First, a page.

Although initially reluctant to go, Langton became fascinated by the seminar and the suggestion to blend vegetables and fruit in the morning to create a green smoothie — a mainstay beverage among people on raw foods.

He instantly began swapping out cooked foods for unprocessed, raw ones.

"When I did the next 12 days, I lost weight of course, my face felt clear, my skin was radiant, my eyes were feeling brighter and able to see more clearly, and I just felt much more heightened and alert and alive," Langton says.

The most profound change occurred when he visited his doctor a year and a half later after maintaining a diet of virtually all raw foods.

"My doctor said your blood count and everything else was that of a 30 year old, and at the time I was in my mid fifties," he says.

Balancing a raw food diet

Melina, who's been on a high raw diet for six years and has competed in triathlons annually since turning 60, recommends people on uncooked vegan diets take vitamin B12 supplements.

"The lack of it raises something called homocysteine, and that increases your risk of heart disease. So you have this great diet that was putting (you) in good health and a lack of vitamin B12 can undermine the whole thing," she says.

For Vancouverites and others living in rainy cities, the registered dietitian also suggests taking a vitamin D supplement because raw food purists might miss out if they aren't drinking fortified milks.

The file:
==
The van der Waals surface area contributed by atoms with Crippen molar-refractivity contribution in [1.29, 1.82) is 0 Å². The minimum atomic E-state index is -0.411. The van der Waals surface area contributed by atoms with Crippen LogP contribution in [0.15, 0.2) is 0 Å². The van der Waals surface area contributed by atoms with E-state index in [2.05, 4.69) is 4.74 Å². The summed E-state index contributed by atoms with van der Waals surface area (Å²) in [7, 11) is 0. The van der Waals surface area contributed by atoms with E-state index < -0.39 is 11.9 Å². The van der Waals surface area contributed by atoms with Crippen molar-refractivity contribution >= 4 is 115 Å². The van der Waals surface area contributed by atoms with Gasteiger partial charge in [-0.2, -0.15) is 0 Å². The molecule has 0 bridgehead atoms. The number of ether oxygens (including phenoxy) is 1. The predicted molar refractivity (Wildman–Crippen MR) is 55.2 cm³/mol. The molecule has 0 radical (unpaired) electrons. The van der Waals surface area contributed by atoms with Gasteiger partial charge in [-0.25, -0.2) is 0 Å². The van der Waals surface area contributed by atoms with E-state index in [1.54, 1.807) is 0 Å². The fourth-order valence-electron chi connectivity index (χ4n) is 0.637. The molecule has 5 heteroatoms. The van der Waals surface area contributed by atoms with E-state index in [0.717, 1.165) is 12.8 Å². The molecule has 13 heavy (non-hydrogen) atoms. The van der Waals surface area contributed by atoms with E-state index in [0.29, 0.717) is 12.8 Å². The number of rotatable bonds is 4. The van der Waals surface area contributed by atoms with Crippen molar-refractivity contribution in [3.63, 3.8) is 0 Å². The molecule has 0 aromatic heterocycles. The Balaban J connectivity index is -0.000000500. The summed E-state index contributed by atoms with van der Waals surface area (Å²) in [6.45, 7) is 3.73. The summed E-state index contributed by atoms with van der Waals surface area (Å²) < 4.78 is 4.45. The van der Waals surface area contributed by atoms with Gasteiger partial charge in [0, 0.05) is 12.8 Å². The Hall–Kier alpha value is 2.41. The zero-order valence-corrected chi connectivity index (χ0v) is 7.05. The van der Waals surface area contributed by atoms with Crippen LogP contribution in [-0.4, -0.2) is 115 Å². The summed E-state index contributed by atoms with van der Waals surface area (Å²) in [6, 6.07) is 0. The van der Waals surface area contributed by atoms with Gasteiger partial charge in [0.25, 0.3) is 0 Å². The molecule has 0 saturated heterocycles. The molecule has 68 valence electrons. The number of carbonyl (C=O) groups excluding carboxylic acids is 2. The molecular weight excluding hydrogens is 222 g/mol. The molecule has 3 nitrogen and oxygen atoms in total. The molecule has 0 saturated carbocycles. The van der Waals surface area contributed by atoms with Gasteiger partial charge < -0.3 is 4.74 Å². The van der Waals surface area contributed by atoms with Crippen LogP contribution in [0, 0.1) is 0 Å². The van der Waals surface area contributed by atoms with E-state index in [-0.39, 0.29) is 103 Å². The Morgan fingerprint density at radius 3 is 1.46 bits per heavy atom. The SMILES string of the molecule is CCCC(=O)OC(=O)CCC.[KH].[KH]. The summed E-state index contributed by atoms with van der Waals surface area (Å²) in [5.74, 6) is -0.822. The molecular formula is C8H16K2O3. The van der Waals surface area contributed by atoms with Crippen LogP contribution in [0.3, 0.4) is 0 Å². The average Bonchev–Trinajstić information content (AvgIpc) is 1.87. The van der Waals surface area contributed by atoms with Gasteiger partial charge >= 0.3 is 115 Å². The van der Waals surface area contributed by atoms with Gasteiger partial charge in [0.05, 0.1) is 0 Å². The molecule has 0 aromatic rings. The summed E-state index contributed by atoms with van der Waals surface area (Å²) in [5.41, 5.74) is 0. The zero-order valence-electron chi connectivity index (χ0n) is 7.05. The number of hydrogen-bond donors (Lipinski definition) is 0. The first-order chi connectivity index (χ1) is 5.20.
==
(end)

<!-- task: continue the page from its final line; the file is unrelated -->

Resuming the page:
Consuming enough protein while going raw is possible, she adds.

"You can get a lot of iron or protein from 9 cups of kale, but who's going to eat that?" Melina asks.

"In terms of percentage calories from protein, kale is as good as beef, but you have to eat a larger volume of kale because it doesn't have as many calories."

According to the Melina, a mix between healthy cooked and uncooked foods is ideal.

"I personally think that the best combination is high raw. So that would mean maybe 75 per cent of your diet is raw, but include some cooked legumes like beans, peas and lentils to get the protein content higher," she says.

While Melina believes a raw food diet can be an excellent choice for adults, she warns against feeding it to infants.

"A baby or even a child shouldn't be on a diet that is full of fibre and plants; raw plant food," she says.

"Their stomachs aren't that big and they don't take that long too eat, and they just can't get the calories in that they need to grow."

Serving up a raw cuisine

Mathieu now works with her hands 16 hours a day, seven days a week preparing organic and vegan, raw cuisine at her newly opened North Vancouver grocery and café Tao Organics.

She says people often misunderstand what a raw food diet can be.

"For many a raw food diet means eating carrot and lettuce, and that must be boring like heck," Mathieu says.

But her menu consists of a smorgasbord of meals, including burgers, nori rolls, pizzas, crepes and cakes.

Mathieu's most popular grocery item is her kale chips — dried out pieces of the vegetable topped with tahini, apple cider, garlic and lemon juice. A 20-gram portion packs 5 grams of protein.

Her raw lasagna, also a favoured dish, is made with zucchini pasta, spinach, marinara sauce, marinated mushrooms and cashew cheese.

"A misconception is that you cannot have exquisite flavour out of fruits, vegs, nuts and seeds, but actually you can," Mathieu says.